Nesbit Likes: The Wasp Factory by Ian Banks


A while ago, several years in fact, I remember a Goodreads group titled something along the lines of I like books about weird people. There were hundreds of suggestions, books that explore a particular mind, to demonstrate our human variety in it’s lunacy and madness. Before reading through the list, however, I was certain one book deserved a high place in the rankings. Ian Banks’ The Wasp Factory has been a long time personal favourite, a story of a very strange character, and rightly so, it was topping the selection, like a scary cherry.

There are no spoilers below!

The story goes. Frank, 16, lives on a small island in Scotland with his father. He spends his time building dams, going for long walks along the beach, getting drunk at the pub. Fairly normal. Frank’s days are also peppered with some other activities, including hunting small animals with his home made weapons, reciting memorised measurements of household objects, worshipping shrines, and, occasionally, murdering people. Not so normal, I suppose, the murders, as the blurb suggests, “I haven’t killed anybody for years, and don’t intend to ever again. It was just a stage I was going through.”

This is an odd book. It’s about an odd person, who does odd things. You’ll find little sympathy, you’ll be uncomfortable, and it’s undoubtedly quite an unpleasant read.

But that’s not to say it’s a bad read – in fact, it’s the complete opposite. Whilst there are no role models, characters you’ll (hopefully!) find no relation to, the book has a huge conversion weight; Banks writes strange characters that beg discovery. It’s like covering your eyes with your hands during a horror film, but you peek between your fingers – you want to know what happens, you must know more about this person’s life, why there’s no official record of his birth, why his father imposes control, and what will happen to Eric, his older brother, who has escaped a mental institution and is coming home.

I’m afraid there’s not much more to say. The book delivers twists and turns, unexpected corners that quickly approach giving no guess for the road ahead. It’s a game of Pass the Parcel, and you’ve no idea how many layers there are, or how deep the rabbit hole goes, which only cements Banks’ talent in storytelling. You’ll have to be the one to start unwrapping. Be warned, the novel is staggered with grim events, awful memories, peculiar thoughts, and rises in increments of ghastly proportions, meeting a climax that will truly – truly – haunt.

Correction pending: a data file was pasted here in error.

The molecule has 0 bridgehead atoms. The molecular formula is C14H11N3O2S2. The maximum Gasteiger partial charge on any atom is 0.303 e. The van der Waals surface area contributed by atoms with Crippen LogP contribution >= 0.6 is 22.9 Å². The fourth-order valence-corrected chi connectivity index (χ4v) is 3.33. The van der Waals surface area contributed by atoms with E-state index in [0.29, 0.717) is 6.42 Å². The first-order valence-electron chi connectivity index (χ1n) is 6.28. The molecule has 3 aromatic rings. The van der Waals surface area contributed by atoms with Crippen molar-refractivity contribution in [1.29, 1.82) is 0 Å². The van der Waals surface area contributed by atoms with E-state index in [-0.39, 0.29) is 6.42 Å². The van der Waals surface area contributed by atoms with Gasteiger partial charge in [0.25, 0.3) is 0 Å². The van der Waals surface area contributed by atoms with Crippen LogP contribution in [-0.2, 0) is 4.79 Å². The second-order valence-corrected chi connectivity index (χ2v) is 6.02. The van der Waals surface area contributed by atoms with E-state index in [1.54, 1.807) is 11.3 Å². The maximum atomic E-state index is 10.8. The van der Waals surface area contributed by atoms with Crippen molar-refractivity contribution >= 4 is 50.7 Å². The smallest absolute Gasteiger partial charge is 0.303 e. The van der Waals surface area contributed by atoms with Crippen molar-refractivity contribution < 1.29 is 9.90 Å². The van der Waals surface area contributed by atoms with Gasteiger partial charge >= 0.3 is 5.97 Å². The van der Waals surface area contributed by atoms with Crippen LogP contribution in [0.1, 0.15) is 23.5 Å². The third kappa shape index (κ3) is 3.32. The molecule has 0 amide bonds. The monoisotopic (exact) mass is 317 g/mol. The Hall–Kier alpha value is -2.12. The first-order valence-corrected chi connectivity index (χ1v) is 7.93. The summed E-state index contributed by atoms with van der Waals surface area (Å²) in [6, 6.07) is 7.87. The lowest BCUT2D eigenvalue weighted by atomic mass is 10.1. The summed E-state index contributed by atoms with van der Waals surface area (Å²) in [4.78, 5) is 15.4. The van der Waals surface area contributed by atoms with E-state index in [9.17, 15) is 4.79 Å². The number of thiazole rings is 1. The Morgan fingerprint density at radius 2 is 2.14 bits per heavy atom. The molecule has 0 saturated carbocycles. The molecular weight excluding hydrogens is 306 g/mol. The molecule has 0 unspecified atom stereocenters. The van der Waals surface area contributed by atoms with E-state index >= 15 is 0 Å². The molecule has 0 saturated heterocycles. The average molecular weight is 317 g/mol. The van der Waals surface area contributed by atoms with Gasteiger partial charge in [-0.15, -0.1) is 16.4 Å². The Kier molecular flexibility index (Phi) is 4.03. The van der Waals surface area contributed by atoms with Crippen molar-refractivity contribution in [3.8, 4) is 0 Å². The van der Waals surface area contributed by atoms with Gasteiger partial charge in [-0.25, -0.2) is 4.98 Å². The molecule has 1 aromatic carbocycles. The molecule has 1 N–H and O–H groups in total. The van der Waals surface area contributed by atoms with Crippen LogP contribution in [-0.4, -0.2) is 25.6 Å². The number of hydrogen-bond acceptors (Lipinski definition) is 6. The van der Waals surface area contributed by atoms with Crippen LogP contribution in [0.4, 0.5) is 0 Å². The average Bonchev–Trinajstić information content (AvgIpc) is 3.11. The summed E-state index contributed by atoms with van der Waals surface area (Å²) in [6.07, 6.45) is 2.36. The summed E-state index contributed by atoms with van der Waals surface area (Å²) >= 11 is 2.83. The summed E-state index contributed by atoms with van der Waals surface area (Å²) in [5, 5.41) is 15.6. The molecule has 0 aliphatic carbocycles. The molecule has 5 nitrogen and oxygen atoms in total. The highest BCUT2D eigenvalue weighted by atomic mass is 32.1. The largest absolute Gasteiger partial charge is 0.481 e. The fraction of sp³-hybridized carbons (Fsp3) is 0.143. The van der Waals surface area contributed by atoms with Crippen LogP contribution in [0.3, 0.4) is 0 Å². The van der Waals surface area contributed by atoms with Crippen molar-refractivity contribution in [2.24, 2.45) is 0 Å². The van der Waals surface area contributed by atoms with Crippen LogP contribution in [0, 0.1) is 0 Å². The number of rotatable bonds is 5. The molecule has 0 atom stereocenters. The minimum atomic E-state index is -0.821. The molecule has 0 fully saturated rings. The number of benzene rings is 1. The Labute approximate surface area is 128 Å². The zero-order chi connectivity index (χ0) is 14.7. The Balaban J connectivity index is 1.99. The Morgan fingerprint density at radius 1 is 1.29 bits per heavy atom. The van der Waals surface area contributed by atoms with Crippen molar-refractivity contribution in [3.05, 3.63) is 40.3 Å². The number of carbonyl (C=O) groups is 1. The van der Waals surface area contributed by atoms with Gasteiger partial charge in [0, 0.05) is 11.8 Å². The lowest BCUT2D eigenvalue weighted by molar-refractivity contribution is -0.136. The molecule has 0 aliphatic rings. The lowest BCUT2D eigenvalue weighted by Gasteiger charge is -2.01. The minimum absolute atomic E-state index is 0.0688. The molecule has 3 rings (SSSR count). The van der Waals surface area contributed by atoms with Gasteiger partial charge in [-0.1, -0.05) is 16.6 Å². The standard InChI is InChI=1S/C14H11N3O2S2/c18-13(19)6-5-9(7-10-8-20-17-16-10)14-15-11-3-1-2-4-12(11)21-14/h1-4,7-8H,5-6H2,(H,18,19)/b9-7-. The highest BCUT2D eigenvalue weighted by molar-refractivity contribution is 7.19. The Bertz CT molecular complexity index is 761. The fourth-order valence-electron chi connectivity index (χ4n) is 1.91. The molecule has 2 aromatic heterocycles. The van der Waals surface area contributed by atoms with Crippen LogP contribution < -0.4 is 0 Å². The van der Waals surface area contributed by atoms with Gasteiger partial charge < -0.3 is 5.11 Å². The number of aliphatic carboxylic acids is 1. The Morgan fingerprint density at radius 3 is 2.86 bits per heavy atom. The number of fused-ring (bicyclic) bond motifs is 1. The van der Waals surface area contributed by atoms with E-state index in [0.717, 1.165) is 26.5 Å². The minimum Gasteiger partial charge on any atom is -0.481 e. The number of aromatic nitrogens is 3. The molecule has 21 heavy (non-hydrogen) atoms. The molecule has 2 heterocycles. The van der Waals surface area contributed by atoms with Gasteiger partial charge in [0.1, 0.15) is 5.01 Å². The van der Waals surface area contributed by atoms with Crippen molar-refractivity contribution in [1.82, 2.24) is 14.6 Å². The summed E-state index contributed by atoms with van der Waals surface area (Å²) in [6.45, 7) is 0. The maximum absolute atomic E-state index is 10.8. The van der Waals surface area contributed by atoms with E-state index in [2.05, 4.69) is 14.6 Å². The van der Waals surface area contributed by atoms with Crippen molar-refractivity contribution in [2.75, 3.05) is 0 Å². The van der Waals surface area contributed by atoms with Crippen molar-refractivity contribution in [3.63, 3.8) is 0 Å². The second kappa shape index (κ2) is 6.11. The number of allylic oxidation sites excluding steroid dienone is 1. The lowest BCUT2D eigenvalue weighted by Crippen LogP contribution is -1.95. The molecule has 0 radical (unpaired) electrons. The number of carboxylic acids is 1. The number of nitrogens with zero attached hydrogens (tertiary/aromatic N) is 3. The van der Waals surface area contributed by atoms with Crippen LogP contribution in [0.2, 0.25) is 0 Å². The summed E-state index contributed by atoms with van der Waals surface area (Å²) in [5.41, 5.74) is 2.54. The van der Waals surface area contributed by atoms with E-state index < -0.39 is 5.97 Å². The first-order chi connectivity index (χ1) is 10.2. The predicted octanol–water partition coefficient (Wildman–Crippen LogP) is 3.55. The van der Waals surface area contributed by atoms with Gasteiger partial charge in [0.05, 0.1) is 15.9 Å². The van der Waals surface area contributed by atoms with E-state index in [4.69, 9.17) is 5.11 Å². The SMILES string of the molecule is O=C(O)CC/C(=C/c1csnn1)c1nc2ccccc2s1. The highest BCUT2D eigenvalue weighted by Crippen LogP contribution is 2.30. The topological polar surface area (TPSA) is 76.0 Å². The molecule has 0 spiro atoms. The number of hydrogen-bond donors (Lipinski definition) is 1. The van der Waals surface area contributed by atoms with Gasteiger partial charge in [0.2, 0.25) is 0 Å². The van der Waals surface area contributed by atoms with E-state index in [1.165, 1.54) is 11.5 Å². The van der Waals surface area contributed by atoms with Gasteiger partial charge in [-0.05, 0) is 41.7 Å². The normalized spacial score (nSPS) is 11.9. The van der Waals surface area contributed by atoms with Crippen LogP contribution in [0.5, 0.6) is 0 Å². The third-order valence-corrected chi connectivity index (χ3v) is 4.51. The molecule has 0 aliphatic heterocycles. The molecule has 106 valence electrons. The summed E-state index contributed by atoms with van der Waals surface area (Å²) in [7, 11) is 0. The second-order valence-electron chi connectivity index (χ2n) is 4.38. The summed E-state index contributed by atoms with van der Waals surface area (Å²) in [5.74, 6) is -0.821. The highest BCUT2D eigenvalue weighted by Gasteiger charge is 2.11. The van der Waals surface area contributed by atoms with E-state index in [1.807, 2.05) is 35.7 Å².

Written with delicacy married to a strong narration, at times beautiful and poetic in prose, Banks’ first novel is brilliant. There’s controversy regarding a few things (some which are self evident) but I think that only goes to strengthen the book. This is a great horror, and achieves it’s purpose: to disturb, to wrought. Any good horror will make you feel uneasy… yet have you curious for more.

This is not for the faint of heart,  and I strongly recommend it.

Nesbit Likes: Wolf in White Van by John Darnielle


This week’s Nesbit Likes – as well as the next few – will take a step from poetry and focus on prose. More specifically, novels that have been brilliant reads, each a strong recommendation for your next book.

There are no spoilers below!

To some, Darnielle is well known as the lead singer / songwriter for the band The Mountain Goats. Like Leonard Cohen or Nick Cave, he has shown his beautiful prose in novels, where music is a clear aid to great writing.

The story goes. Main character Sean Phillips runs a play-by-mail roleplaying game called Trace Italian. Strangers from all over the country take part, sending him their decisions and actions and he replies with the consequences, akin a Dungeon Master. It catches wind and a good handful of people take part, which means a lot of work and writing for Sean. Suited for him, as he spends most of his time indoors, leading an introvert life.

But there’s real horror to Wolf in White Van. Told non-chronologically, we slowly learn about Sean and his world. Pieces are put together of a picture we cannot begin to predict. In their practice, crime novels may shape a future, where we suppose the ends will be tied. But there’s no mystery here. Instead, this finished jigsaw puzzle details the dramatic events of his life: we explore his childhood, his adolescence, his experiences with love, his family, how his game, Trace Italian, brought severe peril to two teenagers, and how his face became severely disfigured.

It’s not long after starting this book before you realise the text has sunk it’s hooks, and you’re compelled to continue, eager to find out what Sean isn’t necessarily hiding, but has prepared for you in time. With an unforgettable final act, an ending that has lingered for months, this is a refreshing example of storytelling done well.

The characters are raw and delicate; the delivery is forceful and frightening. With efficient prose, at times wondrous and vivid, this was a brilliant read. Darnielle writes peacefully, with delicious syntax and control, and then he pulls the rug out from under your feet, before you even knew the rug was there.